Mainstreaming is such an emotional topic to those involved in the education profession and parents who are helping to make these hard decisions for their own children. There is no simple answer. For one child who has the potential to do age appropriate work Mainstreaming may hinder them as a large classroom offers distractions and less specialized services that they may receive in an appropriate seclusion setting.
There is a myth among parents of children with mild learning disabilities that their children belong mainstreamed but that children with more severe disabilities should be placed in seclusion. As a teacher and a mother with a special needs child I see what I think is probably not observed by many. In my own experience the children with more severe disabilities have more to gain from inclusion and that children with milder disabilities might be better severed in seclusion, of course each and every situation is not cut and dry and should be evaluated.
Children with more severe disabilities that are going to be life long are often thrown into level 3 classrooms with teachers that do little more than babysit them. While their are some great teachers out there focusing in special ed there are some very poor ones as well and many times the better teachers are kept for the ‘salvageable’ special ed students. Children with Down syndrome, angelman syndrome and and other more life long disabilities are often expected to learn to take out the trash , wash windows and run meaningless task throughout the day. While that may be an appropriate goal of career someday some regular ed students will have careers at McDonald’s, grocery stores and other blue collar jobs and we don’t have them start wrapping hamburgers at the age of 7. Its really a shame. Many of children with these conditions absolutely blossom when given the opportunity to participate in regular classes and what they receive from that experience they give back to their peers as well. Often children with severe disabilities have a pure love to give they can help others learn compassion and they also are often great friends as well which makes every one feel good to be appreciated and helps improve both students self esteem. Life is about differences and to isolate those from the classroom takes away a very good opportunity. With proper supports in place its a beautiful and successful experience for all.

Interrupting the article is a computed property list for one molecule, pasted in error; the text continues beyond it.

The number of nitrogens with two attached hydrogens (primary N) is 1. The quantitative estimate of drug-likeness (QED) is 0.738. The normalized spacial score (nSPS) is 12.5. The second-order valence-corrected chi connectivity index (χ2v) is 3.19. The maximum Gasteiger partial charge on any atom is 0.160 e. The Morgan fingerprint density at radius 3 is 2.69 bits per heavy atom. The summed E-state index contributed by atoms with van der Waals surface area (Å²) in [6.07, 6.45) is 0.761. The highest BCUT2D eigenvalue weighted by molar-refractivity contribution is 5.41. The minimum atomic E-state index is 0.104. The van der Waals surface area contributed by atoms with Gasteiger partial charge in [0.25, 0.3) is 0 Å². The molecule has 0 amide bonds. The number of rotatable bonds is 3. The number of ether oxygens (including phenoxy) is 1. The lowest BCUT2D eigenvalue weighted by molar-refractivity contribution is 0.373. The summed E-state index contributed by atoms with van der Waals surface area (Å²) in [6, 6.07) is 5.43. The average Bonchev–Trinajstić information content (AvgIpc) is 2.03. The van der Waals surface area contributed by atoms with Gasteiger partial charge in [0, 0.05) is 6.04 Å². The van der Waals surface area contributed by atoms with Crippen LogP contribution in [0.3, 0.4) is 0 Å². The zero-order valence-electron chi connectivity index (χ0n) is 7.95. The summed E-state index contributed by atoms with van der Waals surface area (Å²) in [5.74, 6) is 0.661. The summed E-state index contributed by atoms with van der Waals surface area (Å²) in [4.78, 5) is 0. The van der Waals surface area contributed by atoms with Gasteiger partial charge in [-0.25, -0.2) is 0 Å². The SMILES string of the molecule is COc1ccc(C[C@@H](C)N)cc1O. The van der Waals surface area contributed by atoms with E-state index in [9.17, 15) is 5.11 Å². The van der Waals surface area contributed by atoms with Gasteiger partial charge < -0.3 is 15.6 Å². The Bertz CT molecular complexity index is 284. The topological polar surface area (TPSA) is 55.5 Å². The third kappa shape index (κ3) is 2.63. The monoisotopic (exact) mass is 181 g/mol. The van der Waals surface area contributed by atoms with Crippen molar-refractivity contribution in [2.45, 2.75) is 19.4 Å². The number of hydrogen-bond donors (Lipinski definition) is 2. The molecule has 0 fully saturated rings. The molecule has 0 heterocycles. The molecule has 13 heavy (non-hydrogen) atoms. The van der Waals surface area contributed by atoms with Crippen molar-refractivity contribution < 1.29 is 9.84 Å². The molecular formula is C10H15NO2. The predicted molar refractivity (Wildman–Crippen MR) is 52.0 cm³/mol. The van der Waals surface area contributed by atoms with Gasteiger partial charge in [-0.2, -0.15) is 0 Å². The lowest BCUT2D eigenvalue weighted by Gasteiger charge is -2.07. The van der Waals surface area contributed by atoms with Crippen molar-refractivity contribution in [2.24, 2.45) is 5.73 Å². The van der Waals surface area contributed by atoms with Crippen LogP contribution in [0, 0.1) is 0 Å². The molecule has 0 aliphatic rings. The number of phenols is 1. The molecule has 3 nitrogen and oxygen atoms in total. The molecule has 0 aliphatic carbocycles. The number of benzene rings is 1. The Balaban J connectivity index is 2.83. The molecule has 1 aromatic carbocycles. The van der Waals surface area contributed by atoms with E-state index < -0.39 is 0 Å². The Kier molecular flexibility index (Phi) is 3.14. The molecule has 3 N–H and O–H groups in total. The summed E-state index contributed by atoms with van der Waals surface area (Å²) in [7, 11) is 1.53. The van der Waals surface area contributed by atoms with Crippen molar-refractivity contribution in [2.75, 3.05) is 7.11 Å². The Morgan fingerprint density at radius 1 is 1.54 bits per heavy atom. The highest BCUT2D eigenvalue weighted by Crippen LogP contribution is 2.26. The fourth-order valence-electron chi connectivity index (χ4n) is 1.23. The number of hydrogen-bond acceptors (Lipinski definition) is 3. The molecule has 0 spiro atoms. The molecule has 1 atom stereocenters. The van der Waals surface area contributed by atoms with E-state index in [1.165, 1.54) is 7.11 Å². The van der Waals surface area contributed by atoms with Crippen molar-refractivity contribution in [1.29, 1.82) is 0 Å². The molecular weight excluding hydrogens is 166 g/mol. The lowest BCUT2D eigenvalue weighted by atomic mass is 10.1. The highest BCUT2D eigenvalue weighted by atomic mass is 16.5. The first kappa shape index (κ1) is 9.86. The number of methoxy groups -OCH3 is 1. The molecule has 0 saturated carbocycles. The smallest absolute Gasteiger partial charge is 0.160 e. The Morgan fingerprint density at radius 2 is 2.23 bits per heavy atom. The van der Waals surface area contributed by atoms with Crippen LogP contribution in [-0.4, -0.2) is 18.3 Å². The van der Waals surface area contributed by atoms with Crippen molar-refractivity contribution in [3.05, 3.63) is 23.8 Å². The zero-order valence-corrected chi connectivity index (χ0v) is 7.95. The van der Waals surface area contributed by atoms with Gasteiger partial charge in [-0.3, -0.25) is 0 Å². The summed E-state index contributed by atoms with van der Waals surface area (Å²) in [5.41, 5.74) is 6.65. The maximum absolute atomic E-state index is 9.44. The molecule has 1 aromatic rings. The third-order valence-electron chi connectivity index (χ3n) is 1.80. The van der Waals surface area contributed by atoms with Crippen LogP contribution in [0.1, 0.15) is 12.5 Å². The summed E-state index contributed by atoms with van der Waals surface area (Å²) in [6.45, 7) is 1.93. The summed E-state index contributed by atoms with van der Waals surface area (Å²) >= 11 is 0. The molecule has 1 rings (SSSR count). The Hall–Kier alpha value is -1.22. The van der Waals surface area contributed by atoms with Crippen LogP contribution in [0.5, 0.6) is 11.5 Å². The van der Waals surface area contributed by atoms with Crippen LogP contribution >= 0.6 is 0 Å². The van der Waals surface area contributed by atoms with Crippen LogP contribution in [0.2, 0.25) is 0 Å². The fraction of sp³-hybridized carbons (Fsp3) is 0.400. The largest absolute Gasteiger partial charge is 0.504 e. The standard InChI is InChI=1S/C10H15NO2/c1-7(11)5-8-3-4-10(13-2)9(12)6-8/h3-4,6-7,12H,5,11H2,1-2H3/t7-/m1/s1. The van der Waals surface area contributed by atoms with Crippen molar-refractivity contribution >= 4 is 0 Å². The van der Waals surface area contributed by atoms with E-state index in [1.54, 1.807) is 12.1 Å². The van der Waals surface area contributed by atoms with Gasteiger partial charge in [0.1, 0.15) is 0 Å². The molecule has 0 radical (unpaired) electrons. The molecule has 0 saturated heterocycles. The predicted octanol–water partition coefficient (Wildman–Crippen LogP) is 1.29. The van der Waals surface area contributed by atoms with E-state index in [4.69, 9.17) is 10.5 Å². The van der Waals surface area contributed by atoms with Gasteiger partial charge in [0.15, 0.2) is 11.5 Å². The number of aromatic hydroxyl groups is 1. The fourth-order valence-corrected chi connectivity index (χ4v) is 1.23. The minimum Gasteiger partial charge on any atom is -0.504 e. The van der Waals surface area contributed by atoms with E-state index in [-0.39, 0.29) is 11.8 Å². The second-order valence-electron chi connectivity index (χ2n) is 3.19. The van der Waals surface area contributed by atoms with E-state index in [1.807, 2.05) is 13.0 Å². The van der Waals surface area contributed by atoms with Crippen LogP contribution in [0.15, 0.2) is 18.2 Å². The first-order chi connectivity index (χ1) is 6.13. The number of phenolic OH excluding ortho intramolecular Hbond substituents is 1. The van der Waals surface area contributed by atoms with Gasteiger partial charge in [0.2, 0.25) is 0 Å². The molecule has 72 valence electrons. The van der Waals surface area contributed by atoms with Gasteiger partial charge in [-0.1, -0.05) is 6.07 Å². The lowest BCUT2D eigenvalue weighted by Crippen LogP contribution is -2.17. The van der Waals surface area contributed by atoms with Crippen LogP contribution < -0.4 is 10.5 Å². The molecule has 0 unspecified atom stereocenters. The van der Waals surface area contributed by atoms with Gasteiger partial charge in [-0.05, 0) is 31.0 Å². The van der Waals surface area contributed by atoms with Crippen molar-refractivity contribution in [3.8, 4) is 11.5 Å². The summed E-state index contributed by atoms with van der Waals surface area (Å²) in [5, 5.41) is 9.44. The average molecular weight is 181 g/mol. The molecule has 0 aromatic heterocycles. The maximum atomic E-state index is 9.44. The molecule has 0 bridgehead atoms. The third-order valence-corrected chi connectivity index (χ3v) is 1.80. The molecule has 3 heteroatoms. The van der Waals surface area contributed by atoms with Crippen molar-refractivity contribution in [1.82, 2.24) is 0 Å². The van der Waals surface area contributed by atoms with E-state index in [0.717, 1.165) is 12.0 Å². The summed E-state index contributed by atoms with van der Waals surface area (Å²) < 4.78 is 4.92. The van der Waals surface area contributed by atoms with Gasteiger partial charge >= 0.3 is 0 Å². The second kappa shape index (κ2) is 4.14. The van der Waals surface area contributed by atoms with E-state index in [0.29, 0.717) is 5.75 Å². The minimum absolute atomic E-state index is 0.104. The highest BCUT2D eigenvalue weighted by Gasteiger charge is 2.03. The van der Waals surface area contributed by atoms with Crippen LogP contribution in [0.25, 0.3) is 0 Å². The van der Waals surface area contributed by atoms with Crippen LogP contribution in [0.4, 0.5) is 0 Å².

My enthusiasm above may give the impression that I’m a ‘mainstream’ junkie but to the contrary for children with milder learning disabilities I’m very cautious about the mainstream concept and tend to be a proponent for children in these situations to find a classroom or better yet a school that is specialized to their struggle. With mild learning disabilities, children often get overlooked in the classroom , and usually do not qualify for the benefits of a one on one aide, and when they do it isolates them even more from their peers. With severe disabilities small children seem to grasp fairly easily kindness and compassion but with its a mild learning disability children are often isolated by peers who are unable to grasp their struggles or that their is a disability present. While schools have developed great zero tolerance programs at schools they still are not great at stopping it completely and the effect on self-esteem can be detrimental.
Each and every school district needs to be looked at individually and their ability to accommodate for learning disabilities and special needs carefully examined before a decision on placement is made. what is successful for one child will vary for the next and its okay to reevaluate if the situation is not working for a particular concept. Education is not a one size fit all program and its exciting to see that classrooms are becoming inclusive to all.